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This sleepy town sits on a large lake created by the Khao Laem Dam. There was once a Mon village here, but when the dam was built in 1983 it was almost completely covered by water. (Some parts, including a temple, are still visible beneath the surface.) The sanctuary-seeking Mon, who arrived in the area 50 years ago from Myanmar, were relocated to a village on the shore opposite Sangklaburi.
The Mon village has a temple with Indian and Burmese influences and a bronze-color pyramid chedi that's beautifully illuminated at night. A dry-goods market in the village sells Chinese and Burmese clothes and trinkets, with Mon dishes available at nearby food stalls. Get here by car or boat, or walk across the country's longest wooden bridge.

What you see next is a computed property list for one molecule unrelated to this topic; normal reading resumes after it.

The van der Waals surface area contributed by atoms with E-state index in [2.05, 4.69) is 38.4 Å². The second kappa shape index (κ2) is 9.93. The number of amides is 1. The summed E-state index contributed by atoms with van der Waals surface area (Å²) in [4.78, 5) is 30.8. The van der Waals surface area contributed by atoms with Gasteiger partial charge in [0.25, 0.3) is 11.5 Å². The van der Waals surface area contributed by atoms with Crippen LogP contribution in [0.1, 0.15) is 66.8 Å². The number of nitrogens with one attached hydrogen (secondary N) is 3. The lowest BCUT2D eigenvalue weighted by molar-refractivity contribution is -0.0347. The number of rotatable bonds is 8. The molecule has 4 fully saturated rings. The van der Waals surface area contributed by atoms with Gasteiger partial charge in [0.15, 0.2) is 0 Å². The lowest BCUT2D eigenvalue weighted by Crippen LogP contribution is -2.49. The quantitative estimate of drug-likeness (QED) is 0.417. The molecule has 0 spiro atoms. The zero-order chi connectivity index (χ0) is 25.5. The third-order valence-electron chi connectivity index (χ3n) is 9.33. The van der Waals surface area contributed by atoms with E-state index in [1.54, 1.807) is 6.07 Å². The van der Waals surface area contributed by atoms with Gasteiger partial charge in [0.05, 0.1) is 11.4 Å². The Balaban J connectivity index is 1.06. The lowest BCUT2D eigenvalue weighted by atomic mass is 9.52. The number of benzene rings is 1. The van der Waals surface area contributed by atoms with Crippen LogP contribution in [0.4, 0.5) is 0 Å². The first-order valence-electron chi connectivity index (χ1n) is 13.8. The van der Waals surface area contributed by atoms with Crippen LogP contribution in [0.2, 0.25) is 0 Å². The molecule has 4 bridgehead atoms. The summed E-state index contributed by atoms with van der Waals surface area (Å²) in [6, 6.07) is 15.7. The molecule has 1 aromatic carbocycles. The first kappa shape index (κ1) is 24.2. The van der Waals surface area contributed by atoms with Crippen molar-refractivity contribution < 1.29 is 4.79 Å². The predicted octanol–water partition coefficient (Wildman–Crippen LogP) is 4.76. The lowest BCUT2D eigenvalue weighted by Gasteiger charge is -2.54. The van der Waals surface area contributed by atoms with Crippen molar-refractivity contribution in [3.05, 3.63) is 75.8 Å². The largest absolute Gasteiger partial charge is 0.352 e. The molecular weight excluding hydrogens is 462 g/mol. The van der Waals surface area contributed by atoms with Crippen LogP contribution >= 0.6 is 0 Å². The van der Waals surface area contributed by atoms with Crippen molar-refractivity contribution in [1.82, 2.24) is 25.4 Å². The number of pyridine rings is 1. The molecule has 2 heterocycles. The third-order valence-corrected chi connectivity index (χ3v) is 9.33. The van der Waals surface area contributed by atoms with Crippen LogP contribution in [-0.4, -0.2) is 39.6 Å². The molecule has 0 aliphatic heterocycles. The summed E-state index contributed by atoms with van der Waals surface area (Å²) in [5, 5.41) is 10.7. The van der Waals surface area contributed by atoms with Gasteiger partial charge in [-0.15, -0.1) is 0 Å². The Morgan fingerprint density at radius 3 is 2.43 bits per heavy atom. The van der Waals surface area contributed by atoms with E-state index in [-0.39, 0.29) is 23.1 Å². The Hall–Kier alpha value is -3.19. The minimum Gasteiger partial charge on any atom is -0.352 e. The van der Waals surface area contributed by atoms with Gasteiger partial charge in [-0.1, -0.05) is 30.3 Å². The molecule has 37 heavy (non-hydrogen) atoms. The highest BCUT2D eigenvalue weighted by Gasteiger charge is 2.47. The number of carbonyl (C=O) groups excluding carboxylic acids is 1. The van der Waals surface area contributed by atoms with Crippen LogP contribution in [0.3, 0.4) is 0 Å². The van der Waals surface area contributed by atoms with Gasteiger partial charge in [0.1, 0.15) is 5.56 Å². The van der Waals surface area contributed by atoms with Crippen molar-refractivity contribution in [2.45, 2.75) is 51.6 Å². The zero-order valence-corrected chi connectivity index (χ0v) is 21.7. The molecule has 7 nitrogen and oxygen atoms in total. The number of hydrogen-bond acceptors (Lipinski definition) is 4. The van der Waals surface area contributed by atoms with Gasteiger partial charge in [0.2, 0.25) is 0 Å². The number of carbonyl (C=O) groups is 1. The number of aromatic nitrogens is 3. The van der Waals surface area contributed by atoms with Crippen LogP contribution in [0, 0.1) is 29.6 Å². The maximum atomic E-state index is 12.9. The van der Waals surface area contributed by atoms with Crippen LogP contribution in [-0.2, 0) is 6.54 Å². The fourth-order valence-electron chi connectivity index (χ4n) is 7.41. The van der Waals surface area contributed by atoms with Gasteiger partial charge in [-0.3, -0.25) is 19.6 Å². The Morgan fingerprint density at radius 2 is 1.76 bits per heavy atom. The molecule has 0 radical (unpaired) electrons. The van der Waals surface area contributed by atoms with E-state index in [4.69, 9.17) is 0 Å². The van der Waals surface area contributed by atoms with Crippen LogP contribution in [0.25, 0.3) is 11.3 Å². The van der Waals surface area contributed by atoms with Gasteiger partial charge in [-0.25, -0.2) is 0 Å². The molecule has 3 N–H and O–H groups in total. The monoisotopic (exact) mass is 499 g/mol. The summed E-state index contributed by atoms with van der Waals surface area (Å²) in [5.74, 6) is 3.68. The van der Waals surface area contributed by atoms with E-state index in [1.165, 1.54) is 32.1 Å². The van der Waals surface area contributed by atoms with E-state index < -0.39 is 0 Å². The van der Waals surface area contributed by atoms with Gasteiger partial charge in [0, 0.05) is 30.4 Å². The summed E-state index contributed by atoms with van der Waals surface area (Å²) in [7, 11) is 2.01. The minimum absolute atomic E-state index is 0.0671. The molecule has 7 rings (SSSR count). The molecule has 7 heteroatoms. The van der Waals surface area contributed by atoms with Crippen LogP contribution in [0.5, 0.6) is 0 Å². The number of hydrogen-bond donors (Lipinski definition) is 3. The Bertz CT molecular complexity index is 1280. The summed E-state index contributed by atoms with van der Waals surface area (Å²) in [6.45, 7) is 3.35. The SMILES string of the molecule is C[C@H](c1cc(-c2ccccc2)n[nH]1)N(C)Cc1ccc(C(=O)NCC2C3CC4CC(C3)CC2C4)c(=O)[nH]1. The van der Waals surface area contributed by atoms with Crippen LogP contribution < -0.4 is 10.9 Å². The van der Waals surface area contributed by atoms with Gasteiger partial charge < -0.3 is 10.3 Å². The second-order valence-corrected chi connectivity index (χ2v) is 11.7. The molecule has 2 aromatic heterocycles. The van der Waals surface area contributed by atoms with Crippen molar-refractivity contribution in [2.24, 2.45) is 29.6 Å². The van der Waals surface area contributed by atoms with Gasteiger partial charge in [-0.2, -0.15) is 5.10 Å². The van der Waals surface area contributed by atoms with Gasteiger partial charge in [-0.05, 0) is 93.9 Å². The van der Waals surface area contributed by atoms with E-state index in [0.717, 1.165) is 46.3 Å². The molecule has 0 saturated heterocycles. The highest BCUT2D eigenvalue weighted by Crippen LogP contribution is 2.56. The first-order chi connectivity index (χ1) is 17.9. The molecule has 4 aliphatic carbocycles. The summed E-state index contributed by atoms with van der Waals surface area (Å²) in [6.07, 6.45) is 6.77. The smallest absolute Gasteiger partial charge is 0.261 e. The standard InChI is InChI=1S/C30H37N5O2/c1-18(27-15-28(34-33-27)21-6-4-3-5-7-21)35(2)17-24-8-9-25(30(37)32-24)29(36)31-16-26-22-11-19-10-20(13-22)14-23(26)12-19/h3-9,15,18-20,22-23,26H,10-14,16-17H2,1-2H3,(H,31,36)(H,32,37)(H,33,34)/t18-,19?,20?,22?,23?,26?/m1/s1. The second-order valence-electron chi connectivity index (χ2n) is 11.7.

Due to its proximity to Myanmar's border, Sangklaburi is also home to Karen and Bangladeshi communities, who you'll spot in the town's small night market. Jungle trekking and visits to Karen villages are popular activities for visitors. You can also cross into Myanmar at Three Pagodas Pass with a passport photo and $10 (U.S. currency only—there's an exchange facility at the border), but you can't go any farther than the Myanmar border town of Phayathonzu.
Sangklaburi at a Glance
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